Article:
• GEG268 Dissertation Preparation

    The module prepares students for their independent research dissertation through dissertation fairs, lectures and a series of tutorials focusing upon the formulation and construction of a research proposal. The module also includes three lectures which explore career opportunities for Geography graduates and skills to enhance graduate employability.

  • GEG344 Glaciology

    This module will provide you with the scientific basis to understand the physical behaviour of glacier ice at spatial scales ranging from individual ice crystals to continental-scale glaciation. The module core topics will include glacier mass balance, transformation of snow to ice, glacier hydrology, dynamics, ice crystal structure and deformation, glacier sliding, deformation of glacial sediments, glacier flow instabilities and glacier surging. We will then introduce example topics of current research interest. You will have the opportunity to work in a small group on a guided research project. The module is assessed through an individual paper critique and ¿take-home¿ examination, as well as group presentation of your research project results at a poster-based mini-conference, and as a report. The research project work will normally be assigned a group mark, however, individual student¿s marks may be moderated based on self and peer assessment.

  • GEG347 Meteorology and Atmospheric Science

    This module provides a comprehensive introduction to meteorology, weather, and atmospheric science. The emphasis is on the applied aspect of meteorology. However, as understanding of these is based on physical concepts, a basic mathematical and physical background is essential for student attending this module. The module focuses on short timescales ranging from daily to seasonal. Meteorology is introduced as the study of weather and related phenomena. Methods of measuring the atmosphere and the interpretation of these measurements are fundamental to the subject, as are classifications and qualitative descriptions of atmospheric phenomena. The fundamental physics of the atmosphere (motion, moisture and radiation) are discussed. The central part of the module focuses on weather systems, both in the tropics and the mid-latitudes. Finally, the module covers small-scale phenomena (e.g. tornadoes), and boundary-layer processes. Weather forecasting is a theme which runs through the module, as much of the research in meteorology has been motivated by the desire to predict the weather. The relationship between measurements, models and forecasts is explored.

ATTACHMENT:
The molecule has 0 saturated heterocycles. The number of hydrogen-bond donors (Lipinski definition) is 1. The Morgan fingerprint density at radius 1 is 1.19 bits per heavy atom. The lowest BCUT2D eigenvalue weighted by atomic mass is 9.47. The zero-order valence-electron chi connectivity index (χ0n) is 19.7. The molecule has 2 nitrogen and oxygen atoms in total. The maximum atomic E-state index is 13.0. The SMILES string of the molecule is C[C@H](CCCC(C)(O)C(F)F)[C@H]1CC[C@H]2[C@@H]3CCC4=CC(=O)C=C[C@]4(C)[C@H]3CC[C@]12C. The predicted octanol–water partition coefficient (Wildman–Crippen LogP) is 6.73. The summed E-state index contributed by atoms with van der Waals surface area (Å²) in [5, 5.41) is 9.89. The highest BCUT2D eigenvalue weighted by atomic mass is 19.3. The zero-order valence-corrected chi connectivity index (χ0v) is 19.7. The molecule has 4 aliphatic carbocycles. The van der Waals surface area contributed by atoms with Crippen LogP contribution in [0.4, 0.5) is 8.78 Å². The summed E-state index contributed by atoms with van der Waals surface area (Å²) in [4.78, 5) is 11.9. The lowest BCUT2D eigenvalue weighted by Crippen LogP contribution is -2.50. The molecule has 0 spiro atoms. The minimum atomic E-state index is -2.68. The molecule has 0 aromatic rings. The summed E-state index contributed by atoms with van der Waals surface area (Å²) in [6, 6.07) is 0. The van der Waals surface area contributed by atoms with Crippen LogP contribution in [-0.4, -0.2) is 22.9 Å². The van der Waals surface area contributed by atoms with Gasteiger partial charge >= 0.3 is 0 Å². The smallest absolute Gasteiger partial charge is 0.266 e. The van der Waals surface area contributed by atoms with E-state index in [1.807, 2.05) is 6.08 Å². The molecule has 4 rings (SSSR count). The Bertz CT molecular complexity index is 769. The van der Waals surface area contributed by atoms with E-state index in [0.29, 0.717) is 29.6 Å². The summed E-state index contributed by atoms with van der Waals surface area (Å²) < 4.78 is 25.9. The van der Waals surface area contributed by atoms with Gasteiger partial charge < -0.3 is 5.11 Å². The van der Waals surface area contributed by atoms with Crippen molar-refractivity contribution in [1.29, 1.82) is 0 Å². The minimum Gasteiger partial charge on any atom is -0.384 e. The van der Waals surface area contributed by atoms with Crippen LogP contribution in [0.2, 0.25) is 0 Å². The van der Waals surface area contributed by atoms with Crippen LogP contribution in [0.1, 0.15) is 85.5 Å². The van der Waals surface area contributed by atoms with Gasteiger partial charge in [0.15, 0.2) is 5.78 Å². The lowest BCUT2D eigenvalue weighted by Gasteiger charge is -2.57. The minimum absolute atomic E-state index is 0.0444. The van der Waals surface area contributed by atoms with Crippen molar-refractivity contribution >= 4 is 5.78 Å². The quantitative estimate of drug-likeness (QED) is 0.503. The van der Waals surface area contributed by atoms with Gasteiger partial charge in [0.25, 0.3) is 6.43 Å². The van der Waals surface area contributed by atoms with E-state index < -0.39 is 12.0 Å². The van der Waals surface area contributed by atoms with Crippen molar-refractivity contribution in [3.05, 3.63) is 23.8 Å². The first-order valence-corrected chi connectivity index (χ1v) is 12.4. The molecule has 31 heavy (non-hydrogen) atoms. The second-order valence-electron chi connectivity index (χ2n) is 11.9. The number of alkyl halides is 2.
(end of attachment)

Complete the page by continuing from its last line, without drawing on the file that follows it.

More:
• GEG358 Climate of the last 1000 years

    The aim of this module is to provide the participants with the relevant skills to place the widely reported anthropogenic influences upon climate into the perspective of a naturally changing climatic system. The module focuses upon the techniques used to reconstruct changes in climate over the last 1000 years and presents reconstructions at differing temporal scales. The module is directed towards students with a basic scientific and mathematical background.

Career History

Start Date End Date Position Held Location
2007 Present Research officer, SOTEAS Swansea University
2007 2007 Laboratory technician, SOTEAS Swansea University
2007 2007 Part-time temporary lecturer, SOTEAS Swansea University
2003 2007 NERC PhD studentship Swansea University
1996 2003 Copy editor Royal Meteorological Society
1989 1992 HSO (Stream 1), Atmospheric chemistry The Meteorological Office
1987 1989 SO, Trials of surface-based instruments The Meteorological Office
1984 1987 Study leave to read Physics and Meteorology, Uni. of Readi The Meteorological Office
1983 1984 ASO, Trials of upper-air equipment The Meteorological Office

Research Groups

  • Glaciology Group

    A research group dedicated to furthering knowledge in the quantification of the past and future contribution from glaciers and ice sheets to sea-level rise; the processes driving the present rapid and dramatic changes observed in glaciers, and the instabilities inherent in glacial systems; and the record of palaeo-ice mass instabilities and the processes that drove these changes.